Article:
SAN JOSE, Calif. MIPS Technologies Inc. has introduced a multiprocessing core optimized for network applications where cacheless interfaces to external SRAMs are preferred. The M4K core is the first to allow developers to insert user-defined instruction logic, extending specific instructions for proprietary header-analysis tasks while preserving compatibility with the MIPS instruction set.
The MIPS architecture has emerged as one of the standard instruction sets for control plane duties in network processing, emerging alongside ARM and PowerPC architectures as the favored choice for executive control. But in the data path, designers were looking for easy ways to implement multiple MIPS cores at a 32-bit level to augment a typical 64-bit control core. Mike Thompson, marketing manager for synthesizable cores at MIPS, said that MIPS' customers have developed many multi-CPU data path processors, leading the company to offer its own multiprocessing spin of the midrange 4K family.
The M4K line is positioned between the uniprocessing 4K family on the low end and the enhanced uniprocessing 4KE series. The core is capable of 405-Dhrystone Mips performance in a 0.13-micron CMOS implementation. Like other members of the 4K family, it features a five-stage pipeline. The cacheless aspect of the core makes it a fully deterministic, single-cycle processor.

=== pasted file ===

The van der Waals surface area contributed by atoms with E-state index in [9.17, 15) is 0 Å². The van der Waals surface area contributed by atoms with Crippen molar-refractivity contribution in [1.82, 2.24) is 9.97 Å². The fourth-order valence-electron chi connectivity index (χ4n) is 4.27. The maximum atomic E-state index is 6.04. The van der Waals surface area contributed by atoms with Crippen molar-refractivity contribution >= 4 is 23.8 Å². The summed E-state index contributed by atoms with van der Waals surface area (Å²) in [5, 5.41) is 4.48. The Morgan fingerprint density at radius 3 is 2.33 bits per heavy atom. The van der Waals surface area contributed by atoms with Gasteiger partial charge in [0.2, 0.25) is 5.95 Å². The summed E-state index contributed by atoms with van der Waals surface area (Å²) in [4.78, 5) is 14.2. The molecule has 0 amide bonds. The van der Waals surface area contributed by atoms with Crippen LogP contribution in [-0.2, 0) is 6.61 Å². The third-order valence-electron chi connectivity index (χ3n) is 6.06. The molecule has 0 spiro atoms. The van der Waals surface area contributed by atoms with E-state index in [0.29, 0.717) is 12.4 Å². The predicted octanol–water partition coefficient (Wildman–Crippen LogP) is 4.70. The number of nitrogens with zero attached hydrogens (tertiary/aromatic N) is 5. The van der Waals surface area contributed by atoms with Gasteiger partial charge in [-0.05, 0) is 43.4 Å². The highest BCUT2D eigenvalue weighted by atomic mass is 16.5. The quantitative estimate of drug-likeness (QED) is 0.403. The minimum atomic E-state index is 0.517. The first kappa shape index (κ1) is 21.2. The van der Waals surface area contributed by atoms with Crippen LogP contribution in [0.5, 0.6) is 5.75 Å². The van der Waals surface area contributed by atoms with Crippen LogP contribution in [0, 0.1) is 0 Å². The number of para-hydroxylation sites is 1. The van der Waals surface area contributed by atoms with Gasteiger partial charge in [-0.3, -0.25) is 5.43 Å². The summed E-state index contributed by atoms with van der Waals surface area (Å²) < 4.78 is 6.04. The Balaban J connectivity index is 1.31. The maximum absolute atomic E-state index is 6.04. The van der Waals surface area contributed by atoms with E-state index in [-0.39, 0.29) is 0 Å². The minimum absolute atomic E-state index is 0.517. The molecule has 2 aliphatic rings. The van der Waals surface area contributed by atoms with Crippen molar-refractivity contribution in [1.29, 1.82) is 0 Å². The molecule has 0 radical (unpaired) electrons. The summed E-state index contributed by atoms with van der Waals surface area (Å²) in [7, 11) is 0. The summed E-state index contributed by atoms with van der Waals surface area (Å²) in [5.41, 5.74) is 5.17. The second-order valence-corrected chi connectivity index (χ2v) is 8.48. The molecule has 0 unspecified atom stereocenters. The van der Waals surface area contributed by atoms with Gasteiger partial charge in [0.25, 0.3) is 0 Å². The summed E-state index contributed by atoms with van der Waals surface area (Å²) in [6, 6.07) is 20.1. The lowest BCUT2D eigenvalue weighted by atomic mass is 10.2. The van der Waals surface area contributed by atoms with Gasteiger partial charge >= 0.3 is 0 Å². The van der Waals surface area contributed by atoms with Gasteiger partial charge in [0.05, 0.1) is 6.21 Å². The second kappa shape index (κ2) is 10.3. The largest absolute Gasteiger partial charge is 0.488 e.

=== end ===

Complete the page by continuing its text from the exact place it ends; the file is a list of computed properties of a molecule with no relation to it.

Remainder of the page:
Thompson said that, using relatively conservative CMOS design rules, it is possible to design eight-way or 16-way data path processors for applications such as advanced edge routers or access gateways. Multiple M4K cores could be implemented in true parallel-instruction fashion for storage-area network switches, in multichannel processing for line cards or digital subscriber line access multiplexers, or in pipelined fashion for multivariate routers doing complex header processing. The core supports semaphore instructions across multiple instantiations, for more efficient interprocessor communications.
Several portions of the core block allow user implementation options. Multipliers can be implemented as fast arrays or small bit-serial blocks; register-set contexts can be set for one, two or four register sets; and an EC bridge with a link to local SRAM can be implemented. A decoder for MIPS 16e instructions can be added or left out; EJTAGs can be set with no probes, or with different combinations of hardware breakpoints; and a trace block can be added or left out, with options that include an on-chip trace buffer.
The EJTAG controllers can give designers a choice on debugging multi-CPU designs, Thompson said. Hardware breakpoints that operate across CPUs, for example, allow a breakpoint triggered in one core to halt other CPUs in the design instantly.
The M4K core typically dissipates 0.1 milliwatt per megahertz, and the core size can be as small as 0.3 mm2 in 0.13-micron CMOS.
Early synthesizable designs are being introduced to partners in conjunction with this week's Embedded Processor Forum in San Jose, Calif. General availability of the core is scheduled for the third quarter.
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